This strategy stood in obvious tension with NATO efforts to strengthen the Karzai regime. Petraeus, with whom Gant was in regular touch and who visited Gant’s position in the Konar to award him another medal, was bullish about the ultimate ability of the Afghan government to work with the tribes and establish authority. Having the support of Petraeus and other officers, Gant’s program expanded, with an ambitious outreach to the Mashwani and even to the famously anti-government and anti-American Safi, and with nascent plans to mobilize elements of the Taliban to fight each other across the border in Pakistan. Though much smaller in scale, the parallels with Iraq’s Anbar Awakening were obvious: The Mohmand areas of the Konar in late 2011 were what winning might have looked like in eastern Afghanistan.
However, with Petraeus’ departure from Afghanistan, along with that of several other officers sympathetic to Gant’s project, support began to wane. Gant’s relationship with his proximate superiors grew antagonistic. One of them, a Special Forces colonel named Mark Schwartz who was now in charge of all operations like Gant’s, appeared to work openly against Gant’s well-being, motivated by a sense that Gant was out of control, that he held men like Schwartz in contempt (Schwartz likely had a point here) and that he was a prima donna taking the credit for successes that were the consequences not of charismatic leadership in the field but of the larger efforts of the Army’s Special Forces Command in Afghanistan. Ann Tyson provides substantial evidence of extraordinary pettiness toward Gant personally, combined with near-total indifference to the success of his mission in Konar. Remarkably, she gets a former member of Schwartz’s staff to say on-the-record that, with respect to Gant, Schwartz “want[ed] him to fail.”
After spending all of 2011 living with only a handful of other Americans in a small Afghan village engaged in regular and often fierce combat with the Taliban, Gant’s near-total disregard for Army regulations he felt were irrelevant or, in many cases, (as with the prohibition on distributing fuel) counterproductive to his mission gave his enemies in the military bureaucracy their opening. Reading of his drinking and abuse of painkillers, one is tempted to channel Lincoln’s response to being told that his favorite general, Ulysses Grant, was a drunk, and ask for the names of Gant’s liquor and opiate of choice so that adequate provisions might be ensured.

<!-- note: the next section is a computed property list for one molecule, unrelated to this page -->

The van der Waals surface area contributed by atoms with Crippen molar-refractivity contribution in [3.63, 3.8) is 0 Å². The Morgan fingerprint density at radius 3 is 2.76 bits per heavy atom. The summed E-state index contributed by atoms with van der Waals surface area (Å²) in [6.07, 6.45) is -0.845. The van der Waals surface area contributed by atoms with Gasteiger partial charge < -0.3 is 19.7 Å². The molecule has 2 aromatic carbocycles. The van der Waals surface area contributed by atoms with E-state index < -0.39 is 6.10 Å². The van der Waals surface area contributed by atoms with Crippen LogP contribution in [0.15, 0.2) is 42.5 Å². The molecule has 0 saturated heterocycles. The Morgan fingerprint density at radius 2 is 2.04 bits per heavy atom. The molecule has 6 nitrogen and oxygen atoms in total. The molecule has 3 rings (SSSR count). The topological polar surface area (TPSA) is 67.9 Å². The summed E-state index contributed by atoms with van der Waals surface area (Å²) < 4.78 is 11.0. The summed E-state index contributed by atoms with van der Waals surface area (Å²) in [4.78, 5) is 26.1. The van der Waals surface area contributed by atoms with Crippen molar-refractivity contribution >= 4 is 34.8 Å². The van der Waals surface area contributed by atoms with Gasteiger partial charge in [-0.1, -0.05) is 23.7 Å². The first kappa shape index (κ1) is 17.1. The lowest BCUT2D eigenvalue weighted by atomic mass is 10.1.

This understates the seriousness of Gant’s personal crisis. By some officers, Gant was used for as long as he could win and stay out of trouble, and abandoned soon after he ran afoul of his mid-level superiors, with no consideration taken for the personal toll of constant exposure to combat and isolation from civilization took on him—despite the fact that he had spoken openly about his personal problems. Other officers resented him from the start. When he was arrested in March of 2012, he was briefly and fantastically suspected of secretly organizing anti-American actions in the Konar like a 21st century Col. Kurtz. This was pure fantasy, directed at a man who had spent over a year performing for his country one of the most difficult missions ever asked of an American officer—and succeeding in it. What was not fantasy was that, after Gant’s removal from the Konar, much of the Afghan Local Police initiative with the Safis and the Mohmands deteriorated.
There is a revealing moment in Tyson’s account of the aftermath of the events in the Konar. She quotes an Army prosecutor asking a Board of Inquiry, “How can we retain such officers when we are trying to teach them [the Afghans] the rule of law?” The smugness and self-satisfaction and borderline delusion of this question sum up a great deal of the military’s difficulties in securing alliances among the tribes in Afghanistan—tribes that do not care one bit about the “rule of law”—and serve as a fine illustration of the military bureaucracy’s failure to appreciate the costs, personal and otherwise, of winning the sort of war being fought there. One suspects that this is because many of these officers do not really care about winning. The promotions come either way.
American Spartan is one of the most remarkable books yet to emerge from the last decade of war. It can be read as a virtual catalogue of what military men sometimes antiseptically refer to as ‘failures of leadership.’ Not one of these failures belongs to Jim Gant.